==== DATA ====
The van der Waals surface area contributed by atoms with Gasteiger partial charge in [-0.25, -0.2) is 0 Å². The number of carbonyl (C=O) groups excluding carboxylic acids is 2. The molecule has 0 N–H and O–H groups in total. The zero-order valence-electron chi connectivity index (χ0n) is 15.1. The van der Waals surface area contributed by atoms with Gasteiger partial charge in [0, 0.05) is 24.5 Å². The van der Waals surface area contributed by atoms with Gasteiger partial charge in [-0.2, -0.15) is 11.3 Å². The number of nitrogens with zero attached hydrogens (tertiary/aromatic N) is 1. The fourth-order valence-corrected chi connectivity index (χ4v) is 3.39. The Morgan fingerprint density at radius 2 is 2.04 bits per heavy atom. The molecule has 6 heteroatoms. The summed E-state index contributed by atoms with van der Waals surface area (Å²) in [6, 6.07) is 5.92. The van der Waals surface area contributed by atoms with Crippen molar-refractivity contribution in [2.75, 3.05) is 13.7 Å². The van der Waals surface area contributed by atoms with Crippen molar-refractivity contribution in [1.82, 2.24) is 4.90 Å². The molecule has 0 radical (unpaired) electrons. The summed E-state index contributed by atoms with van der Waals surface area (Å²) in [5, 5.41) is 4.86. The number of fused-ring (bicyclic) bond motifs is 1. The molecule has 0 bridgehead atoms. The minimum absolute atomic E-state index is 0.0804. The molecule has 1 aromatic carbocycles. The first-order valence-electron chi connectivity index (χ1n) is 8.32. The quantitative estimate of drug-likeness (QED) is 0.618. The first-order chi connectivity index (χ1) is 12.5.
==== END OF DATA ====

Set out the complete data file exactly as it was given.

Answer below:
The van der Waals surface area contributed by atoms with Gasteiger partial charge in [-0.25, -0.2) is 0 Å². The number of carbonyl (C=O) groups excluding carboxylic acids is 2. The molecule has 0 N–H and O–H groups in total. The zero-order valence-electron chi connectivity index (χ0n) is 15.1. The van der Waals surface area contributed by atoms with Gasteiger partial charge in [0, 0.05) is 24.5 Å². The van der Waals surface area contributed by atoms with Gasteiger partial charge in [-0.2, -0.15) is 11.3 Å². The number of nitrogens with zero attached hydrogens (tertiary/aromatic N) is 1. The fourth-order valence-corrected chi connectivity index (χ4v) is 3.39. The Morgan fingerprint density at radius 2 is 2.04 bits per heavy atom. The molecule has 6 heteroatoms. The summed E-state index contributed by atoms with van der Waals surface area (Å²) in [6, 6.07) is 5.92. The van der Waals surface area contributed by atoms with Crippen molar-refractivity contribution in [2.75, 3.05) is 13.7 Å². The van der Waals surface area contributed by atoms with Crippen molar-refractivity contribution in [1.82, 2.24) is 4.90 Å². The molecule has 0 radical (unpaired) electrons. The summed E-state index contributed by atoms with van der Waals surface area (Å²) in [5, 5.41) is 4.86. The number of fused-ring (bicyclic) bond motifs is 1. The molecule has 0 bridgehead atoms. The minimum absolute atomic E-state index is 0.0804. The molecule has 1 aromatic carbocycles. The first-order valence-electron chi connectivity index (χ1n) is 8.32. The quantitative estimate of drug-likeness (QED) is 0.618. The first-order chi connectivity index (χ1) is 12.5.